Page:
Call me hardhearted but I just don’t care for cute kids who try too hard to ingratiate themselves to an audience. Cars – for any purpose other than the utilitarian, also leave me cold. So the combination of kids and car racing in Siddharth Anand’s Ta Ra Rum Pum did not hold much promise. It doesn’t seem right to judge a film on the basis of a few promos so I took in a session and can now report that it is an ambling family drama which invariably winds up on the race circuit. Here the measure of a man’s success and a test of good parenting seem to be his capacity to bump his opponent off the track. Forget the protocols of NASCAR racing where I understand it’s possible to win on points even if you don’t come first. When Rajveer – (Saif Ali Khan) swaggers into the brightness of the stadium with helmet in his hand and hears the crowd roar – “V. J!” he becomes a veritable gladiator.
Like Anand’s first film Salaam Namaste (2005), this is an NRI story, with some premarital sex (nothing steamy), a modern look and its fair share of slow motion “trampoline induced” jumps to indicate euphoria. The screenplay however, is so loose that the result becomes almost ambivalent. On leaving the cinema I wasn’t too sure whether I’d seen a tribute to materialism and ego or a story about family love. Whatever the case, it’s a film that tries to cover too many bases with only a modicum of originality.
One of the problems is that the idea of protecting one’s children from the harsh realities of life – used to good effect by Begnini in Life is Beautiful, seems unsuited to the predicament faced by the family in Ta Ra Rum Pum. V. J. experiences a bad turn on the track and loses his confidence so the family have to shift from Manhattan to Brooklyn. An attempted portrayal of their economic hardship is none-too-convincing. Neighbours are supportive, V. J. and Radhika (Rani Mukerjee) get jobs, their home is basic but prettily decorated, there’s a lot of love, a family pet so where, oh where are the harsh realities? The Singhs decide to continue sending their children to an expensive school and pretending that their life-style hasn’t really changed; that the changes are due to their involvement in a TV reality show. Pretence is motivated by ego rather than necessity which makes the premise hard to accept – especially since Radhika’s father is loaded and there is always a financial safety net. Silly decisions, motivated by some misguided attempts at self determination make for confused viewing.
The only moving features of the film were a few depictions of suffering where the children were involved but these were the results of lousy parenting rather than unfortunate circumstances and made me rail against Rhadika and V. J.(which was probably not the film’s intention.) Where it really matters – in the arena of life, V.J. is no hero, even though the film seems to bellow that that the race track is the ultimate test. No, a man who adapts to circumstances; who puts aside his ego and provides to the best of his ability is a hero so all the Ra! Ra! in Ta RA Rum Pum fell on deaf ears where this viewer was concerned.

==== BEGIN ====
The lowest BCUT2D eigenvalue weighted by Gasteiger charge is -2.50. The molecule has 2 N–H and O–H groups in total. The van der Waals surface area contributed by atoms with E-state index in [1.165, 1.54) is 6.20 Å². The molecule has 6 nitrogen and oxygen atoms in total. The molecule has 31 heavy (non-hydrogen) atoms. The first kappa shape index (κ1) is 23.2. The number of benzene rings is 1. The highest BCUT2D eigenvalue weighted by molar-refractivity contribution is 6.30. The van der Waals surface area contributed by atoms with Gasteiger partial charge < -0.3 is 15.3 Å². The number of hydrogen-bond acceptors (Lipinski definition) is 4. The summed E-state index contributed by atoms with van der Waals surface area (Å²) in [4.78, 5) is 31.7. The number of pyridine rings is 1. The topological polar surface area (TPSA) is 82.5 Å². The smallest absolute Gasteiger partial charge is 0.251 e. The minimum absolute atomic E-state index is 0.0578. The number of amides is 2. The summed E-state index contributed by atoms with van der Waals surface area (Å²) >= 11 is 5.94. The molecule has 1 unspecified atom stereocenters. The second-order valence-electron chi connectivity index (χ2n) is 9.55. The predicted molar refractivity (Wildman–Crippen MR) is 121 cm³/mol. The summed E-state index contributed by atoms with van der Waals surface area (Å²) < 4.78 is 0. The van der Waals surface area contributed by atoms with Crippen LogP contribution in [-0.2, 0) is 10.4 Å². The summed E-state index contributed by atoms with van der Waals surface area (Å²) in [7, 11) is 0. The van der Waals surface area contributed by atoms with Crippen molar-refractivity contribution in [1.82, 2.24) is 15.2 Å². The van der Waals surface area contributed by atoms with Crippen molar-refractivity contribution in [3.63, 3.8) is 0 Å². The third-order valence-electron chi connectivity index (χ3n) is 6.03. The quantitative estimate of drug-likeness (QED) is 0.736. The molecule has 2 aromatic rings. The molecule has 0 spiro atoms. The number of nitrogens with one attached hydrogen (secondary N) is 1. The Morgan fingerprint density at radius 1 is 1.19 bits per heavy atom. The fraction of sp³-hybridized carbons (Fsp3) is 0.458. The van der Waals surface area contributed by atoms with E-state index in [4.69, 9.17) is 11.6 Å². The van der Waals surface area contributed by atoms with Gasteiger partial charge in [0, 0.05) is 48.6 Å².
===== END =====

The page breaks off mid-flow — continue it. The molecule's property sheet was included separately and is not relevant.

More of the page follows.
The acting abilities of Saif Ali Khan and Rani Mukherjee were underutilized because any director would have had difficulty making sense of the character’s motives given the sprawling, ill-conceived material at hand. Jaaved Jaffrey as V. J’s friend and ex-manager pops up at regular intervals to go through a repetitious sequence which invariably ends in a stand-off between the buddies and a tired reaffirmation from V. J. that he will rise from the ashes. That said, Jaffrey’s role in this film is more fully developed than the odious cowboy cameo in Salaam Namaste.
Angelina Idnani and Ali Haji – the children are naturals but their responses are generally confined to the cute kiddie domain as presented in the animated theme song. Admittedly there are a few scenes where Priya (Angelina) is switched on to her family’s predicament and gives vent to her feelings. These instances are probably the most moving in the film. Pity that the modern lifestyle projected in the film doesn’t extend to modern views on child rearing which have parents giving kids honest answers to questions. It’s strange that a cool young couple wouldn’t operate this way.
Radhika and V. J’s love story in the first half exudes very little charm, an abundance of mechanical contrived meetings and the expected barrier of parental disapproval. There are some points of dramatic interest in the second half and the rendition of Saaiyaan is soulful but this is generally a predictable film which relies on clichés and the quick-fix rather than delving into the complexities of family relationships. There is plenty of colour and movement but like the cars on the circuit, it’s all just seems to go round in circles.